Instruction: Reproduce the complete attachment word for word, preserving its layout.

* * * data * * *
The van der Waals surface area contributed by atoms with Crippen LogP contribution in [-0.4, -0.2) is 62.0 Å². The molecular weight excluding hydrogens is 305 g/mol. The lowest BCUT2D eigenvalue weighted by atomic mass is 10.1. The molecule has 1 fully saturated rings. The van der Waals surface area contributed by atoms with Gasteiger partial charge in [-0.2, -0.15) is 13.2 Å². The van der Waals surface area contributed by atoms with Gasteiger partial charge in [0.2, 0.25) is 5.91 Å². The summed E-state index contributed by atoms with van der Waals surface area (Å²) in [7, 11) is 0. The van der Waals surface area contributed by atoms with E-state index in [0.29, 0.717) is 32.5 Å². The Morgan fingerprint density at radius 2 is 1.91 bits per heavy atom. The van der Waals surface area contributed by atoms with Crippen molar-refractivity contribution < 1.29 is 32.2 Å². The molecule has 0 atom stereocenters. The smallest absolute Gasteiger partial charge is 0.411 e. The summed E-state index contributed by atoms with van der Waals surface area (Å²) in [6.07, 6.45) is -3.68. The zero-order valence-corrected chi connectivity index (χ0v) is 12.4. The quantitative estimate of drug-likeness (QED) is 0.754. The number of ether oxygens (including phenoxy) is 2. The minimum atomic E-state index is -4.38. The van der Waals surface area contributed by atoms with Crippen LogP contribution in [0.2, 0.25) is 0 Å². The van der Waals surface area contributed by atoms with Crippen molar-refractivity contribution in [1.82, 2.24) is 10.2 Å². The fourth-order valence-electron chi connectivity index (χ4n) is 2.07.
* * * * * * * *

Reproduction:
The van der Waals surface area contributed by atoms with Crippen LogP contribution in [-0.4, -0.2) is 62.0 Å². The molecular weight excluding hydrogens is 305 g/mol. The lowest BCUT2D eigenvalue weighted by atomic mass is 10.1. The molecule has 1 fully saturated rings. The van der Waals surface area contributed by atoms with Gasteiger partial charge in [-0.2, -0.15) is 13.2 Å². The van der Waals surface area contributed by atoms with Gasteiger partial charge in [0.2, 0.25) is 5.91 Å². The summed E-state index contributed by atoms with van der Waals surface area (Å²) in [7, 11) is 0. The van der Waals surface area contributed by atoms with E-state index in [0.29, 0.717) is 32.5 Å². The Morgan fingerprint density at radius 2 is 1.91 bits per heavy atom. The van der Waals surface area contributed by atoms with Crippen molar-refractivity contribution < 1.29 is 32.2 Å². The molecule has 0 atom stereocenters. The smallest absolute Gasteiger partial charge is 0.411 e. The summed E-state index contributed by atoms with van der Waals surface area (Å²) in [6.07, 6.45) is -3.68. The zero-order valence-corrected chi connectivity index (χ0v) is 12.4. The quantitative estimate of drug-likeness (QED) is 0.754. The number of ether oxygens (including phenoxy) is 2. The minimum atomic E-state index is -4.38. The van der Waals surface area contributed by atoms with Crippen LogP contribution in [0.2, 0.25) is 0 Å². The van der Waals surface area contributed by atoms with Crippen molar-refractivity contribution in [1.82, 2.24) is 10.2 Å². The fourth-order valence-electron chi connectivity index (χ4n) is 2.07.